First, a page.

Dan from Vestforbrænding tells about their ideas for what to do after the “death” of the DAIM project – they want DAIM to inspire the way they do coming research and development projects within the company. They have a long list of concrete initiatives of how to making the knowledge and insights from DAIM alive. e.g. Otherwise they have visions of how to innovate waste systems. For example in relation to the building of new houses, etc
DAIM is a step-stone for the company to make the move we want…

theory and method

January 14, 2009

In the discussion about what theory can do for research, I would like to propose – as I have done in my phd thesis – an increased attention to “theorizing through practice”. Theory is not productively understood as the opposite of practice, I think. Consequently there are more productive ways to think about theory than as a pool of established knowledge that can be applied to explain particular practices…

“theorizing through practice” is expressive of a willingness to experiment with theorizing in the projects. -Not with the intention of creating grand theories, but in order to include the activity of theory building as an essential part of design anthropological practice. I try to position the theoretical engagement very close to the project activities.

The design anthropological encounters have themselves been occasions for theorizing. The ideas about “Performative events” and “Playful Otherness”, for example, are developed in a dialogical process between project encounters and established theories from Anthropology and the Performing Arts. In turn, they contribute productively to shaping new design interventions. And I hope that some of the presented ideas will travel into other contexts as more abstract knowledge.

As promised a link to a report with “canned theory” for innovation:


How do we deliver result from the pilot project

January 14, 2009


Trine Paludan opened the discussion by presenting how the deliverables from the pilot project can be “packaged” for Vestforbrænding as “a box” with a deck of insight cards a “backdrop” of strong points and a collection of idea catalogues originating in the work with three specific “what-if” programs. Trine posed a number of critical questions concerning how what is learned in the project can live on with Vestforbrænding and their collaborators.

Mikkel (3PART): Your presentation is an extremely good starting point. It brings me to that we need to get to know each other better – and then maybe get together and discus our method etc. It is both anthropological research and design research.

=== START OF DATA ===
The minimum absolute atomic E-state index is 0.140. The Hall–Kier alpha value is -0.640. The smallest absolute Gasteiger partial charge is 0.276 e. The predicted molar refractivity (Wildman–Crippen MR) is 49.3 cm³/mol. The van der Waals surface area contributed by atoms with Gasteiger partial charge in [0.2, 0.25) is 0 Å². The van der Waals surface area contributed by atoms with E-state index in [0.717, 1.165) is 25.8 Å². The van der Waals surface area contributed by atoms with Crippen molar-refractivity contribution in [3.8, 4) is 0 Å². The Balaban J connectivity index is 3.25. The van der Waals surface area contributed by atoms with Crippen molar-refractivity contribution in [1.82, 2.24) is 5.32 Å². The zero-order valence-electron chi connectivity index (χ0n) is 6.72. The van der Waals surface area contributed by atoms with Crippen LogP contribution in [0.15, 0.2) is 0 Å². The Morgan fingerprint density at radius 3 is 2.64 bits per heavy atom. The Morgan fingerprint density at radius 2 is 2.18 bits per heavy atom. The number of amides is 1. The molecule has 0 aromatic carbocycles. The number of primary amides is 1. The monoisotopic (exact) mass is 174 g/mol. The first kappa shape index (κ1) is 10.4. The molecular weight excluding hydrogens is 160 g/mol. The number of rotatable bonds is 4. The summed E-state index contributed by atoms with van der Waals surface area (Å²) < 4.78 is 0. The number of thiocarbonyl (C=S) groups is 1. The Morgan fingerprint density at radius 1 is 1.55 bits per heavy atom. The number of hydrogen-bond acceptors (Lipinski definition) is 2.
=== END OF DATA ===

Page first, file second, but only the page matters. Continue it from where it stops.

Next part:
There is a huge different between organizing material and to bring in theory. And a problem can be to have time to bring in the theory.

Reports or cards – what do Vestforbrænding think about that delivery?

Applied business anthropology from FORA – we could use that to get inspired on how to use theory in this case. If you are not an anthropologist it is not very useful and it do not tell where to search for more, but we could look at it.

Thomas (DKDS):To what extend are we talking about us gaining knowledge from research. For example we have had nice analysis sessions at the design school but how do we share it – and take it out to all of you and the other people involve in the project.

The format of Fluxus scores can be an inspiration. Fluxus was an art movement that made small recipies for unique experiences. If we can make some kind of kit that makes rediscovering posibble to make the process going again.What I want is that we make a recipe for a process that is really open. In our own project it is always a risk that it become to stiff.

Mikkwl (3PART): You want to keep it a live – and thats a great thing, but as a consultant I need to close it at some point and I can let it run. But I dont see that combining it with theory make it too stiff.

Video: Thomas is talking about the common language of engagement

Mikkel refers to Jacob Buurs model that distinguishes between Participatory Innovation and design anthropology.

Now we are done with all the research and workshop – and now we have to bring in theory. Somehow that is a slap in the face…

Applying theory – interest in that and the result that it give, but not just theory in it self.
If you don not like my theory, there is another one – it is same as with method, you have some kind of box where you can take up things depending of the situation.

What tools do we have for the toolbox?

January 14, 2009

Joachim Halse opened the discussion on tools with a presentation asking what are tools for and what are good tools Tools for the toolbox presentation

Question of resources and time
Engaging participants – how complete can you make the tools so that they are still engaging?
Using tools always takes time even though you would be used to use it – to get in the right mood. Each game is different just because the participants and the context keeps changing.
Can we use the methods cards as a way to discuss with clients the options for what we can do together? One perspective on tools could be to communicate what I’m good at.
Can we say that Daim tools are meant to be used when you want to improve something? The narrative part was in all of the examples… everyone can produce narratives (the background doesn’t matter) so could that be somehow a characteristic of a Daim tool?

Katja talking about the possible audiences for the tools – a scientific or a compagny context